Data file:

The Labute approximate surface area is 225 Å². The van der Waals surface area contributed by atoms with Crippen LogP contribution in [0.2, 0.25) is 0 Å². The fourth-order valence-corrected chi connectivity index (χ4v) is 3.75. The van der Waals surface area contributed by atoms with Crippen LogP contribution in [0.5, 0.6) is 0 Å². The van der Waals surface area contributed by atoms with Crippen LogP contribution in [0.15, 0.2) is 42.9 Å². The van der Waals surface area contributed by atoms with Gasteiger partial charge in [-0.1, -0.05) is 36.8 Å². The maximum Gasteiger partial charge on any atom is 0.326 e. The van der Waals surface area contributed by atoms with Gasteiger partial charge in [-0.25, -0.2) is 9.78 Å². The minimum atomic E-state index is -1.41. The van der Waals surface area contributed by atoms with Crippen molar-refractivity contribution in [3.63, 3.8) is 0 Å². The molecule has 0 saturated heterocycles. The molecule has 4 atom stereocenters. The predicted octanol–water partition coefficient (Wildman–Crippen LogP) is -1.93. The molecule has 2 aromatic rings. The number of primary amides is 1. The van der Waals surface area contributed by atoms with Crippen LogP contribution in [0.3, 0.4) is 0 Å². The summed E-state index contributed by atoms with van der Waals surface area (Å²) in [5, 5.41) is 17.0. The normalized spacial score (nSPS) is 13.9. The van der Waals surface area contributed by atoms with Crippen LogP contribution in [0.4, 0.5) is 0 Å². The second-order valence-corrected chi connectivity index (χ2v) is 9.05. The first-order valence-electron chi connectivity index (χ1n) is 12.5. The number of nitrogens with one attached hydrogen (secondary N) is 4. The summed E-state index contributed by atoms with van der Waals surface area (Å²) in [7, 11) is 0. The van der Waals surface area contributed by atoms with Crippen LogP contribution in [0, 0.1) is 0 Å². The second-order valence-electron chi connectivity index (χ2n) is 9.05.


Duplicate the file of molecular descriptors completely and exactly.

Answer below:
The Labute approximate surface area is 225 Å². The van der Waals surface area contributed by atoms with Crippen LogP contribution in [0.2, 0.25) is 0 Å². The fourth-order valence-corrected chi connectivity index (χ4v) is 3.75. The van der Waals surface area contributed by atoms with Crippen LogP contribution in [0.5, 0.6) is 0 Å². The van der Waals surface area contributed by atoms with Crippen LogP contribution in [0.15, 0.2) is 42.9 Å². The van der Waals surface area contributed by atoms with Gasteiger partial charge in [-0.1, -0.05) is 36.8 Å². The maximum Gasteiger partial charge on any atom is 0.326 e. The van der Waals surface area contributed by atoms with Gasteiger partial charge in [-0.25, -0.2) is 9.78 Å². The minimum atomic E-state index is -1.41. The van der Waals surface area contributed by atoms with Crippen molar-refractivity contribution in [3.63, 3.8) is 0 Å². The molecule has 0 saturated heterocycles. The molecule has 4 atom stereocenters. The predicted octanol–water partition coefficient (Wildman–Crippen LogP) is -1.93. The molecule has 2 aromatic rings. The number of primary amides is 1. The van der Waals surface area contributed by atoms with Crippen LogP contribution in [0.3, 0.4) is 0 Å². The summed E-state index contributed by atoms with van der Waals surface area (Å²) in [5, 5.41) is 17.0. The normalized spacial score (nSPS) is 13.9. The van der Waals surface area contributed by atoms with Crippen LogP contribution in [0.4, 0.5) is 0 Å². The second-order valence-corrected chi connectivity index (χ2v) is 9.05. The first-order valence-electron chi connectivity index (χ1n) is 12.5. The number of nitrogens with one attached hydrogen (secondary N) is 4. The summed E-state index contributed by atoms with van der Waals surface area (Å²) in [7, 11) is 0. The van der Waals surface area contributed by atoms with Crippen LogP contribution in [0, 0.1) is 0 Å². The second-order valence-electron chi connectivity index (χ2n) is 9.05.